Barrels develop during the first postnatal week. If whisker follicles are removed or severely damaged shortly after birth, the corresponding barrels do not develop and the adjacent barrels enlarge into the vacant territory. The changes can only be observed, when the damage occurs before the barrels are detectable, corroborating the idea of a critical period for brain plasticity. Mouse somatic sensory cortex therefore constitutes an appropriate model to study brain plasticity.
Combining histological staining techniques with a metabolic functional imaging method called the quantitative autoradiographic deoxyglucose method, I was able to distinguish plasticity of functional and cytoarchitectonic whisker representation. Whisker follicle removal in neonates changed the barrels and the associated whisker-activated areas dramatically. The entire region vacated of sensory input was highly activated when intact whiskers adjacent to the removed whiskers were stimulated. By contrast, the same lesion in adults did not affect the corresponding barrels structurally, but still resulted in an enlargement of the functional representations of the whiskers adjacent to the removed ones into the whisker-deprived barrels. The differential effect of neonatal and adult whisker follicle removal suggests that although the brain may be plastic beyond the critical period, the changes are more limited and subtle in adults. The experiments are described in detail below.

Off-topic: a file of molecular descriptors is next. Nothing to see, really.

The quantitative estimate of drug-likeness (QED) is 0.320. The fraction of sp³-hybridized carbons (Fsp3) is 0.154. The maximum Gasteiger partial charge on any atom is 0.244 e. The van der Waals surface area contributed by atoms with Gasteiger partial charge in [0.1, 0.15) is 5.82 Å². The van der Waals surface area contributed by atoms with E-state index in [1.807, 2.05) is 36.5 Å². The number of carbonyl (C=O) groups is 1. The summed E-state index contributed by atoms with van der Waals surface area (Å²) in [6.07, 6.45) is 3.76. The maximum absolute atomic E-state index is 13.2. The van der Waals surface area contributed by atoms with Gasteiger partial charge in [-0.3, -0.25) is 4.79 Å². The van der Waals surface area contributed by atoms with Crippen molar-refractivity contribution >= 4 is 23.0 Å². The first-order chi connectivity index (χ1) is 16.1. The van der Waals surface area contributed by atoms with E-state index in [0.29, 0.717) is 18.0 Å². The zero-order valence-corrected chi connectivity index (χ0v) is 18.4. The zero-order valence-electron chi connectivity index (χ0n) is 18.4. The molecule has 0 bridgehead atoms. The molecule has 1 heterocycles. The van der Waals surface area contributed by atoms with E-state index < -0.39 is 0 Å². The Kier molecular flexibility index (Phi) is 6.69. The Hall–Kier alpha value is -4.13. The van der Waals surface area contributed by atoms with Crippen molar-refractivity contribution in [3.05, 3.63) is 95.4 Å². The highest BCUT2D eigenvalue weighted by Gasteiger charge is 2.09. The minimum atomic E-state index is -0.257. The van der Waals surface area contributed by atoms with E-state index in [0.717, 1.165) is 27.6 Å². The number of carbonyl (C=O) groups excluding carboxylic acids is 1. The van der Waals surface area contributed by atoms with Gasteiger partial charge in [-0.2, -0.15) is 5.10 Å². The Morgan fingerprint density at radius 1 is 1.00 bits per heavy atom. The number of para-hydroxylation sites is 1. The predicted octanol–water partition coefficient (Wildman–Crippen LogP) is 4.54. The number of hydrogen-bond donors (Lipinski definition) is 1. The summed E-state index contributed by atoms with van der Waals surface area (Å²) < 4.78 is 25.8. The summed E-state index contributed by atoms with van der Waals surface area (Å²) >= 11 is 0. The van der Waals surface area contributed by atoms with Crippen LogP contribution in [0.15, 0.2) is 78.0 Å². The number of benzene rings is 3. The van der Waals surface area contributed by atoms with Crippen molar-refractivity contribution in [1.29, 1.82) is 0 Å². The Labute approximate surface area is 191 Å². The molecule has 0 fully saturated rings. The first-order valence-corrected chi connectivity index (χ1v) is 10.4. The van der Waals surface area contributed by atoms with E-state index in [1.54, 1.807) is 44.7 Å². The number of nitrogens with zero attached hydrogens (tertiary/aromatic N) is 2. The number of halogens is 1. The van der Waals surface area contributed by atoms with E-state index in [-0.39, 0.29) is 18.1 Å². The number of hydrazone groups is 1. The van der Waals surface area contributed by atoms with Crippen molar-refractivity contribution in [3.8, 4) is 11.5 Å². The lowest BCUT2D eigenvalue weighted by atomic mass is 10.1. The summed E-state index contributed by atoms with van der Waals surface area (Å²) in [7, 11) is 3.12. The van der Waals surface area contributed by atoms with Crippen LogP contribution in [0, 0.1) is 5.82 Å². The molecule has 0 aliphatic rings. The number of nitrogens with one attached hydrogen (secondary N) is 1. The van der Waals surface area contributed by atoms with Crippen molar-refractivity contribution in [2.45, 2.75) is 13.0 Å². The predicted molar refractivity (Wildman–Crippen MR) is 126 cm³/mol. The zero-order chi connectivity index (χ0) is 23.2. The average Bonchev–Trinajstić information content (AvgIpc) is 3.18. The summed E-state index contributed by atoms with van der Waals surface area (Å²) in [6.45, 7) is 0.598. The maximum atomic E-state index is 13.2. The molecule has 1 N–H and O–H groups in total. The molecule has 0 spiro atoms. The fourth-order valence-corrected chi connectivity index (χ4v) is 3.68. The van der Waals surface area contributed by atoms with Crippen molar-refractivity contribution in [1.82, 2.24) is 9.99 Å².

|Whisker follicles intact.|